Inductive learning is based on inferring a general rule from a finite data set and using it to label new data. In transduction one attempts to solve the problem of using a labeled training set to label a set of unlabeled points, which are given to the learner prior to learning. Although transduction seems at the outset to be an easier task than induction, there have not been many provably useful algorithms for transduction. Moreover, the precise relation between induction and transduction has not yet been determined. The main theoretical developments related to transduction were presented by Vapnik more than twenty years ago. One of Vapnik's basic results is a rather tight error bound for transductive classification based on an exact computation of the hypergeometric tail. While tight, this bound is given implicitly via a computational routine. Our first contribution is a somewhat looser but explicit characterization of a slightly extended PAC-Bayesian version of Vapnik's transductive bound. This characterization is obtained using concentration inequalities for the tail of sums of random variables obtained by sampling without replacement. We then derive error bounds for compression schemes such as (transductive) support vector machines and for transduction algorithms based on clustering. The main observation used for deriving these new error bounds and algorithms is that the unlabeled test points, which in the transductive setting are known in advance, can be used in order to construct useful data dependent prior distributions over the hypothesis space.
This study proposes a framework of Uncertainty-based Group Decision Support System (UGDSS). It provides a platform for multiple criteria decision analysis in six aspects including (1) decision environment, (2) decision problem, (3) decision group, (4) decision conflict, (5) decision schemes and (6) group negotiation. Based on multiple artificial intelligent technologies, this framework provides reliable support for the comprehensive manipulation of applications and advanced decision approaches through the design of an integrated multi-agents architecture.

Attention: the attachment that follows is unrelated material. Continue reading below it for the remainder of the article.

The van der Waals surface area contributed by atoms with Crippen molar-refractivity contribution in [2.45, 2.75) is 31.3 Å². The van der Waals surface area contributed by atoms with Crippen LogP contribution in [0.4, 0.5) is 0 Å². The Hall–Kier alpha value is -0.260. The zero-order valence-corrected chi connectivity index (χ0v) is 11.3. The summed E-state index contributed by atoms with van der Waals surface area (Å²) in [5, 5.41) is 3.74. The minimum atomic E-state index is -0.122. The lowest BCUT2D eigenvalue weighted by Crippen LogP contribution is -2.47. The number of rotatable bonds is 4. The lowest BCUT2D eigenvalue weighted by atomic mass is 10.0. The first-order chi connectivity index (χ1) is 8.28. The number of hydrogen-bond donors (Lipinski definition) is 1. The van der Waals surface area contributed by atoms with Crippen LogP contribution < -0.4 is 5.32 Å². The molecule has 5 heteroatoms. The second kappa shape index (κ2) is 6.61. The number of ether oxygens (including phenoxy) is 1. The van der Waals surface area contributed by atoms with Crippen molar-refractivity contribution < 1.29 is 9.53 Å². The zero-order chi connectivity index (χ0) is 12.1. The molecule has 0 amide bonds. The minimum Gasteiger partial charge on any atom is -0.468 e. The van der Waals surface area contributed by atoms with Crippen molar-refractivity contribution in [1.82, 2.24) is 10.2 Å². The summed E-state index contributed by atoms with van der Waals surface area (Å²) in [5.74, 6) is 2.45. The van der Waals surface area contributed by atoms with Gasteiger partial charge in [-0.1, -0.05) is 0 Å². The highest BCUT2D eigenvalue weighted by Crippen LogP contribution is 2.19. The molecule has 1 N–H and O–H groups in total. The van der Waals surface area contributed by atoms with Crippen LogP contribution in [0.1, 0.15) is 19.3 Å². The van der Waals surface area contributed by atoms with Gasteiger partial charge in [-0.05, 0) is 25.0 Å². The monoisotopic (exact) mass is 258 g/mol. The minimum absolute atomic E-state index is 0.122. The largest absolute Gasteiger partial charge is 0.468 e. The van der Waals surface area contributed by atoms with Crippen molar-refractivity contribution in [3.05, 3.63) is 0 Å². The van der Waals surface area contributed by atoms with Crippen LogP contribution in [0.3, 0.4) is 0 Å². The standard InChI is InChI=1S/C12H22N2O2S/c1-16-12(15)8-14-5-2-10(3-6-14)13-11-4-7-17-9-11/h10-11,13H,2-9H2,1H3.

Argumentation is based on the exchange and valuation of interacting arguments, followed by the selection of the most acceptable of them (for example, in order to take a decision, to make a choice). Starting from the framework proposed by Dung in 1995, our purpose is to introduce 'graduality' in the selection of the best arguments, i.e., to be able to partition the set of the arguments in more than the two usual subsets of 'selected' and 'non-selected' arguments in order to represent different levels of selection. Our basic idea is that an argument is all the more acceptable if it can be preferred to its attackers. First, we discuss general principles underlying a 'gradual' valuation of arguments based on their interactions. Following these principles, we define several valuation models for an abstract argumentation system. Then, we introduce 'graduality' in the concept of acceptability of arguments. We propose new acceptability classes and a refinement of existing classes taking advantage of an available 'gradual' valuation.
Supply chain formation is the process of determining the structure and terms of exchange relationships to enable a multilevel, multiagent production activity. We present a simple model of supply chains, highlighting two characteristic features: hierarchical subtask decomposition, and resource contention. To decentralize the formation process, we introduce a market price system over the resources produced along the chain. In a competitive equilibrium for this system, agents choose locally optimal allocations with respect to prices, and outcomes are optimal overall. To determine prices, we define a market protocol based on distributed, progressive auctions, and myopic, non-strategic agent bidding policies. In the presence of resource contention, this protocol produces better solutions than the greedy protocols common in the artificial intelligence and multiagent systems literature. The protocol often converges to high-value supply chains, and when competitive equilibria exist, typically to approximate competitive equilibria. However, complementarities in agent production technologies can cause the protocol to wastefully allocate inputs to agents that do not produce their outputs. A subsequent decommitment phase recovers a significant fraction of the lost surplus.